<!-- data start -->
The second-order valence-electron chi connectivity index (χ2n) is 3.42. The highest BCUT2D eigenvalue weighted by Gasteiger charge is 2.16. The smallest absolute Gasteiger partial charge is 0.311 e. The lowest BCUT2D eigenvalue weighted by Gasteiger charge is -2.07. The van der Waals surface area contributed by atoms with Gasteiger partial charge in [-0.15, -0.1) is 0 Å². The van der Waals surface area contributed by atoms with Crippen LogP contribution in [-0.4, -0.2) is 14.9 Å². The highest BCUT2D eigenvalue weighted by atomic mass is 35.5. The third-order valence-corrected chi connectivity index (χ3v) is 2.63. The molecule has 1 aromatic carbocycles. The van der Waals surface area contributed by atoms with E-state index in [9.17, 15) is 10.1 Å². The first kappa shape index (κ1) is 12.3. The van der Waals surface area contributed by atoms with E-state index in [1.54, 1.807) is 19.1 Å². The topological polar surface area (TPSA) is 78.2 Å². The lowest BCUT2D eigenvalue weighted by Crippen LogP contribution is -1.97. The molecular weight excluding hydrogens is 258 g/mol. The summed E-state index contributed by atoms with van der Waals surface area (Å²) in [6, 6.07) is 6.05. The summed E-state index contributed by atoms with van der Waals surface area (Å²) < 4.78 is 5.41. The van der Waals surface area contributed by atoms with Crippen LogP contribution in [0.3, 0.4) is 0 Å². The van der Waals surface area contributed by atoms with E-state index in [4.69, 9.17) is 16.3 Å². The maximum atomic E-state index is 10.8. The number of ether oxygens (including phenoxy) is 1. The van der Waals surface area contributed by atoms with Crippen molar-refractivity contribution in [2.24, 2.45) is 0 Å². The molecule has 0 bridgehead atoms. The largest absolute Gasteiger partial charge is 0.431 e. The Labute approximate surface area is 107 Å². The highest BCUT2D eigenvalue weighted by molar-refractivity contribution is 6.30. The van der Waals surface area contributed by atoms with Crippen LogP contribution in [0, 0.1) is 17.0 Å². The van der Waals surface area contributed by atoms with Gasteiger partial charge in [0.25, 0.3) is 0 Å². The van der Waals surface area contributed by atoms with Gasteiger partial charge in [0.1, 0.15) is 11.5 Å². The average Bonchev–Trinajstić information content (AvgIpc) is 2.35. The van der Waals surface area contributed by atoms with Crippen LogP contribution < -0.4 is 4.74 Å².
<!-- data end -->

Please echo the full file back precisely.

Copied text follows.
The second-order valence-electron chi connectivity index (χ2n) is 3.42. The highest BCUT2D eigenvalue weighted by Gasteiger charge is 2.16. The smallest absolute Gasteiger partial charge is 0.311 e. The lowest BCUT2D eigenvalue weighted by Gasteiger charge is -2.07. The van der Waals surface area contributed by atoms with Gasteiger partial charge in [-0.15, -0.1) is 0 Å². The van der Waals surface area contributed by atoms with Crippen LogP contribution in [-0.4, -0.2) is 14.9 Å². The highest BCUT2D eigenvalue weighted by atomic mass is 35.5. The third-order valence-corrected chi connectivity index (χ3v) is 2.63. The molecule has 1 aromatic carbocycles. The van der Waals surface area contributed by atoms with E-state index in [9.17, 15) is 10.1 Å². The first kappa shape index (κ1) is 12.3. The van der Waals surface area contributed by atoms with E-state index in [1.54, 1.807) is 19.1 Å². The topological polar surface area (TPSA) is 78.2 Å². The lowest BCUT2D eigenvalue weighted by Crippen LogP contribution is -1.97. The molecular weight excluding hydrogens is 258 g/mol. The summed E-state index contributed by atoms with van der Waals surface area (Å²) in [6, 6.07) is 6.05. The summed E-state index contributed by atoms with van der Waals surface area (Å²) < 4.78 is 5.41. The van der Waals surface area contributed by atoms with Crippen LogP contribution in [0.3, 0.4) is 0 Å². The van der Waals surface area contributed by atoms with E-state index in [4.69, 9.17) is 16.3 Å². The maximum atomic E-state index is 10.8. The number of ether oxygens (including phenoxy) is 1. The van der Waals surface area contributed by atoms with Crippen molar-refractivity contribution in [2.24, 2.45) is 0 Å². The molecule has 0 bridgehead atoms. The largest absolute Gasteiger partial charge is 0.431 e. The Labute approximate surface area is 107 Å². The highest BCUT2D eigenvalue weighted by molar-refractivity contribution is 6.30. The van der Waals surface area contributed by atoms with Crippen LogP contribution in [0, 0.1) is 17.0 Å². The van der Waals surface area contributed by atoms with Gasteiger partial charge in [0.25, 0.3) is 0 Å². The van der Waals surface area contributed by atoms with Gasteiger partial charge in [0.1, 0.15) is 11.5 Å². The average Bonchev–Trinajstić information content (AvgIpc) is 2.35. The van der Waals surface area contributed by atoms with Crippen LogP contribution < -0.4 is 4.74 Å².